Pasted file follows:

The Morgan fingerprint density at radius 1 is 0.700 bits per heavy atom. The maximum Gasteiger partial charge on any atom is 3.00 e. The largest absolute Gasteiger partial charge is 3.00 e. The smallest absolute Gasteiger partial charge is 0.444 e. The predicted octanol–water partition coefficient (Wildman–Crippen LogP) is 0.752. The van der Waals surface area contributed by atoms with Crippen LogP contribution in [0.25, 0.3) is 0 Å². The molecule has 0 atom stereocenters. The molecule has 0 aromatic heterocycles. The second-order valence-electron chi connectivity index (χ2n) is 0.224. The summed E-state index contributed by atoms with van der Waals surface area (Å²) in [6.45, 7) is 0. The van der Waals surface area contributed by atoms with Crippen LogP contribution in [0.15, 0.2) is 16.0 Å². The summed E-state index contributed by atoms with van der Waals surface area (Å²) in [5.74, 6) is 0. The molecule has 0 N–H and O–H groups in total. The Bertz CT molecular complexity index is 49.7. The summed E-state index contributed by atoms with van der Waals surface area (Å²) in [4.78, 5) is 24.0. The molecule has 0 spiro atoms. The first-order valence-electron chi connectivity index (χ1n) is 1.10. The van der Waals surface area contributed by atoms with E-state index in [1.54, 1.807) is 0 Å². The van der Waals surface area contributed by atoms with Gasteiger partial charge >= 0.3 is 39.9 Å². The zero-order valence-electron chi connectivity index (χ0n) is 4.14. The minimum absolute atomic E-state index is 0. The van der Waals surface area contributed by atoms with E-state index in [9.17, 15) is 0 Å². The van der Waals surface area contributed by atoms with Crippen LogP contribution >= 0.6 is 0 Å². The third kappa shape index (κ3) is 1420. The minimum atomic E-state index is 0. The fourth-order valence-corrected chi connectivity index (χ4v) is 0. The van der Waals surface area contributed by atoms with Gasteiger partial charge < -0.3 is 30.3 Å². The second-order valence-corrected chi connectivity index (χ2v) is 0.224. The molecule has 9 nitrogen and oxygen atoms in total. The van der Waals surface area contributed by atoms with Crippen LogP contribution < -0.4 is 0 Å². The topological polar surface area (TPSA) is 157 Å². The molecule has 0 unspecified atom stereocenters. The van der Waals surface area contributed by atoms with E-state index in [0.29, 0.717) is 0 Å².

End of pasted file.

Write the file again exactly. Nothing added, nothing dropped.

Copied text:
The Morgan fingerprint density at radius 1 is 0.700 bits per heavy atom. The maximum Gasteiger partial charge on any atom is 3.00 e. The largest absolute Gasteiger partial charge is 3.00 e. The smallest absolute Gasteiger partial charge is 0.444 e. The predicted octanol–water partition coefficient (Wildman–Crippen LogP) is 0.752. The van der Waals surface area contributed by atoms with Crippen LogP contribution in [0.25, 0.3) is 0 Å². The molecule has 0 atom stereocenters. The molecule has 0 aromatic heterocycles. The second-order valence-electron chi connectivity index (χ2n) is 0.224. The summed E-state index contributed by atoms with van der Waals surface area (Å²) in [6.45, 7) is 0. The van der Waals surface area contributed by atoms with Crippen LogP contribution in [0.15, 0.2) is 16.0 Å². The summed E-state index contributed by atoms with van der Waals surface area (Å²) in [5.74, 6) is 0. The molecule has 0 N–H and O–H groups in total. The Bertz CT molecular complexity index is 49.7. The summed E-state index contributed by atoms with van der Waals surface area (Å²) in [4.78, 5) is 24.0. The molecule has 0 spiro atoms. The first-order valence-electron chi connectivity index (χ1n) is 1.10. The van der Waals surface area contributed by atoms with E-state index in [1.54, 1.807) is 0 Å². The van der Waals surface area contributed by atoms with Gasteiger partial charge >= 0.3 is 39.9 Å². The zero-order valence-electron chi connectivity index (χ0n) is 4.14. The minimum absolute atomic E-state index is 0. The van der Waals surface area contributed by atoms with E-state index in [9.17, 15) is 0 Å². The van der Waals surface area contributed by atoms with Crippen LogP contribution >= 0.6 is 0 Å². The third kappa shape index (κ3) is 1420. The minimum atomic E-state index is 0. The fourth-order valence-corrected chi connectivity index (χ4v) is 0. The van der Waals surface area contributed by atoms with Gasteiger partial charge < -0.3 is 30.3 Å². The second-order valence-corrected chi connectivity index (χ2v) is 0.224. The molecule has 9 nitrogen and oxygen atoms in total. The van der Waals surface area contributed by atoms with Crippen LogP contribution < -0.4 is 0 Å². The topological polar surface area (TPSA) is 157 Å². The molecule has 0 unspecified atom stereocenters. The van der Waals surface area contributed by atoms with E-state index in [0.29, 0.717) is 0 Å².